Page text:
London Suite - Knightsbridge Eric Coates Download 'London Suite - Knightsbridge' on iTunes
13 March 2014, 17:49
It's all riffs and quiffs with the extravagant, shameless, and utterly brilliant Croatian duo 2CELLOS. Join us as we take a tour of their best viral videos.
Live and Let Die - featuring Lang Lang
If you're going to have a pianistic third-wheel, you may as well have the best... Here fellow floppy-haired virtuoso Lang Lang joins the duo to smash out the Paul and Linda McCartney James Bond classic. It's a romp, a glissandi-fest, and a three-way battle for the piano stool. Sort it out, guys.
They Don't Care About Us
Michael Jackson's rollicking number gets a surprisingly serious and powerful retelling here - surely this has to be 2CELLOS' biggest video budget yet. There's bombs falling, guns firing, buildings tumbling to the ground... oh, and some bow hair-raising guitar solos scraped out on cello strings. What a belter.
It's enough to make you wonder if this excellent synth riff was originally written for cello. Michael Jackson's great song finds a very natural home in this face-to-face cello duel. Complete with red wine and the trademark Jacko "Ow". We always knew the Elgar Concerto was missing something.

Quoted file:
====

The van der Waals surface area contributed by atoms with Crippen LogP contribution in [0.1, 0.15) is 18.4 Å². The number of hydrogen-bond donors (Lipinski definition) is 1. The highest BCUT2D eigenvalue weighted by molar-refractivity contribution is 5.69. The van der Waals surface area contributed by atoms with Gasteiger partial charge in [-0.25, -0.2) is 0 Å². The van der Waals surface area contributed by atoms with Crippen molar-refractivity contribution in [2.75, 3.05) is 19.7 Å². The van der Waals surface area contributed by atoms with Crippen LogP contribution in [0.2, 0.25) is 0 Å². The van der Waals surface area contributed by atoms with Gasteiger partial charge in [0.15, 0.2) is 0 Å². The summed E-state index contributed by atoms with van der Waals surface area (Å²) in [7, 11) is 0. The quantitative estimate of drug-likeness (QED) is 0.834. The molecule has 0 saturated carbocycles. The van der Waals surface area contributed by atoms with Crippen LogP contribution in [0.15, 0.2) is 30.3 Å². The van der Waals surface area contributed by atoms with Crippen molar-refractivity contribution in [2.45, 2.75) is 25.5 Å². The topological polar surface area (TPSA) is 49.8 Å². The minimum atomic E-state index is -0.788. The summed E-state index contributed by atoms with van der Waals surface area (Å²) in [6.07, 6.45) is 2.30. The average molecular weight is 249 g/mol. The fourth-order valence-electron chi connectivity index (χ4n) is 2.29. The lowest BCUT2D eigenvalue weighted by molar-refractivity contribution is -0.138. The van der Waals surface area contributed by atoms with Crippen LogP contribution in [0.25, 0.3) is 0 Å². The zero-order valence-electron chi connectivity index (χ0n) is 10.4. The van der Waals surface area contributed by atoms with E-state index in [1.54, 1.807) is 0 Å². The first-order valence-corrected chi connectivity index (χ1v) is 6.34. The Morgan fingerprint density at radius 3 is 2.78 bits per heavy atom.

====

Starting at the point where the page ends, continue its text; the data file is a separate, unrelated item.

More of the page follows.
Gambas n' Roses?
It's some extravagant floppy-haired busking for their take on Guns n' Roses Welcome To The Jungle. Let's hope they made a few quid, because it seems many bows died in the process.
Debussy (for one)
We'll get back to the two cellists together shortly, but this solo performance from Luka Sulic of Debussy's Clair de Lune is incredibly beautiful, and we thought you'd like it. Enjoy.
...in a guitar shop
Highway to Hell is by AC/DC (which we assume is a collaboration between Aaron Copland and Domenico Cimarosa), and the two cellists are joined in this video by Steve Vai. We're concerned that there looks to be something very wrong with Mr Vai's lute.
And then it was 2Cellists, 1Cello
Because sometimes you lose a cello. It's sad, and you might need melancholic Coldplay. It's nice to know your duo can continue, albeit with a bit more intimacy.
Vivaldi, just Vivaldi.
And to prove they've got classical street-cred, here they are playing a Baroque concerto. The head banging and raw energy remains, but there's not a rock riff in sight. And they're good. Very good indeed.